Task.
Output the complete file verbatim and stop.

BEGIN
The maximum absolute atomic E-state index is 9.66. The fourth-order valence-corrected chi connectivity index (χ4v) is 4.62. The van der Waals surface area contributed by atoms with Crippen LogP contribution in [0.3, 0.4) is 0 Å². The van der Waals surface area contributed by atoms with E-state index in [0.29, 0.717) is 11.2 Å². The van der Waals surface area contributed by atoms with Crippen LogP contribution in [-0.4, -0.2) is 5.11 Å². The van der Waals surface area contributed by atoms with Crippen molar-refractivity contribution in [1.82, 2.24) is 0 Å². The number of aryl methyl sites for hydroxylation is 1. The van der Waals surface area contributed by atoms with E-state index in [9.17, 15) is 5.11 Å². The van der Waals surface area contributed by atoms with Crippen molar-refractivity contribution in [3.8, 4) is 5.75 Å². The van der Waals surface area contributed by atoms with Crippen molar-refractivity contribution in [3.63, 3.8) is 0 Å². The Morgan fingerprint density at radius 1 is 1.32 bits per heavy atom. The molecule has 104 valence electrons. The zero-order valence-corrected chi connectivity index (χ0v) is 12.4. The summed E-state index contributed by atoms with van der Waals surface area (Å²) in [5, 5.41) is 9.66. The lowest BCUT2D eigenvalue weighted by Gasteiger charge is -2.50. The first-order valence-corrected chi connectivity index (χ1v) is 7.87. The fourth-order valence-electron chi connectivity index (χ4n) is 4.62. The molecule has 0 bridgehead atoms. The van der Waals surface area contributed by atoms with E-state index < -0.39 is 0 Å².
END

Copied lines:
The maximum absolute atomic E-state index is 9.66. The fourth-order valence-corrected chi connectivity index (χ4v) is 4.62. The van der Waals surface area contributed by atoms with Crippen LogP contribution in [0.3, 0.4) is 0 Å². The van der Waals surface area contributed by atoms with E-state index in [0.29, 0.717) is 11.2 Å². The van der Waals surface area contributed by atoms with Crippen LogP contribution in [-0.4, -0.2) is 5.11 Å². The van der Waals surface area contributed by atoms with Crippen molar-refractivity contribution in [1.82, 2.24) is 0 Å². The number of aryl methyl sites for hydroxylation is 1. The van der Waals surface area contributed by atoms with E-state index in [9.17, 15) is 5.11 Å². The van der Waals surface area contributed by atoms with Crippen molar-refractivity contribution in [3.8, 4) is 5.75 Å². The van der Waals surface area contributed by atoms with Crippen molar-refractivity contribution in [3.63, 3.8) is 0 Å². The Morgan fingerprint density at radius 1 is 1.32 bits per heavy atom. The molecule has 104 valence electrons. The zero-order valence-corrected chi connectivity index (χ0v) is 12.4. The summed E-state index contributed by atoms with van der Waals surface area (Å²) in [5, 5.41) is 9.66. The lowest BCUT2D eigenvalue weighted by Gasteiger charge is -2.50. The first-order valence-corrected chi connectivity index (χ1v) is 7.87. The fourth-order valence-electron chi connectivity index (χ4n) is 4.62. The molecule has 0 bridgehead atoms. The van der Waals surface area contributed by atoms with E-state index < -0.39 is 0 Å².